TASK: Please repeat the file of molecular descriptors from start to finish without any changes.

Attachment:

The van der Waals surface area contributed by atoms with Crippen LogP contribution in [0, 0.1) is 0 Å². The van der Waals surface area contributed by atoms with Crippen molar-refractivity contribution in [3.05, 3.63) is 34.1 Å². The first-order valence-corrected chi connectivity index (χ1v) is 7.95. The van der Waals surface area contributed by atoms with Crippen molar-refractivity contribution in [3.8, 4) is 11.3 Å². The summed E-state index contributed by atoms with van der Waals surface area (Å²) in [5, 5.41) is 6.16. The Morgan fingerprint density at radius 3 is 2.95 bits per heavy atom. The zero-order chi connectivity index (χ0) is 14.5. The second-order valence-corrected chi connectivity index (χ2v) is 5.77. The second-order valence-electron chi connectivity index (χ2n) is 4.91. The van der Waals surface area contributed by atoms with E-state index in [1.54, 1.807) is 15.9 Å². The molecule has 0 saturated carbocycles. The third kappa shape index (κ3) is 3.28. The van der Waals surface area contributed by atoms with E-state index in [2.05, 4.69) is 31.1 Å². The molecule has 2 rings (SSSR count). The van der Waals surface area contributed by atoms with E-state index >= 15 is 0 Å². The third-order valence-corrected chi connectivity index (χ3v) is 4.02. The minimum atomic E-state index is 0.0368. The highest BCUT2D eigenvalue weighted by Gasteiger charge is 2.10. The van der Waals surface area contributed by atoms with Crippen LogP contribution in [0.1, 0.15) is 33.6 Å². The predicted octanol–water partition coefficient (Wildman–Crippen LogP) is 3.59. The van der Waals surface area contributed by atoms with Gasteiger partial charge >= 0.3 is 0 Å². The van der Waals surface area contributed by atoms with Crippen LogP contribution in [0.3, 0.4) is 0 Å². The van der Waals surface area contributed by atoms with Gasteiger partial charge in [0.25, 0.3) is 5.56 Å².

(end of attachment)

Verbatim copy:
The van der Waals surface area contributed by atoms with Crippen LogP contribution in [0, 0.1) is 0 Å². The van der Waals surface area contributed by atoms with Crippen molar-refractivity contribution in [3.05, 3.63) is 34.1 Å². The first-order valence-corrected chi connectivity index (χ1v) is 7.95. The van der Waals surface area contributed by atoms with Crippen molar-refractivity contribution in [3.8, 4) is 11.3 Å². The summed E-state index contributed by atoms with van der Waals surface area (Å²) in [5, 5.41) is 6.16. The Morgan fingerprint density at radius 3 is 2.95 bits per heavy atom. The zero-order chi connectivity index (χ0) is 14.5. The second-order valence-corrected chi connectivity index (χ2v) is 5.77. The second-order valence-electron chi connectivity index (χ2n) is 4.91. The van der Waals surface area contributed by atoms with E-state index in [1.54, 1.807) is 15.9 Å². The molecule has 0 saturated carbocycles. The third kappa shape index (κ3) is 3.28. The van der Waals surface area contributed by atoms with E-state index in [2.05, 4.69) is 31.1 Å². The molecule has 2 rings (SSSR count). The van der Waals surface area contributed by atoms with E-state index >= 15 is 0 Å². The third-order valence-corrected chi connectivity index (χ3v) is 4.02. The minimum atomic E-state index is 0.0368. The highest BCUT2D eigenvalue weighted by Gasteiger charge is 2.10. The van der Waals surface area contributed by atoms with Crippen LogP contribution in [0.1, 0.15) is 33.6 Å². The predicted octanol–water partition coefficient (Wildman–Crippen LogP) is 3.59. The van der Waals surface area contributed by atoms with Gasteiger partial charge >= 0.3 is 0 Å². The van der Waals surface area contributed by atoms with Crippen LogP contribution in [0.3, 0.4) is 0 Å². The van der Waals surface area contributed by atoms with Gasteiger partial charge in [0.25, 0.3) is 5.56 Å².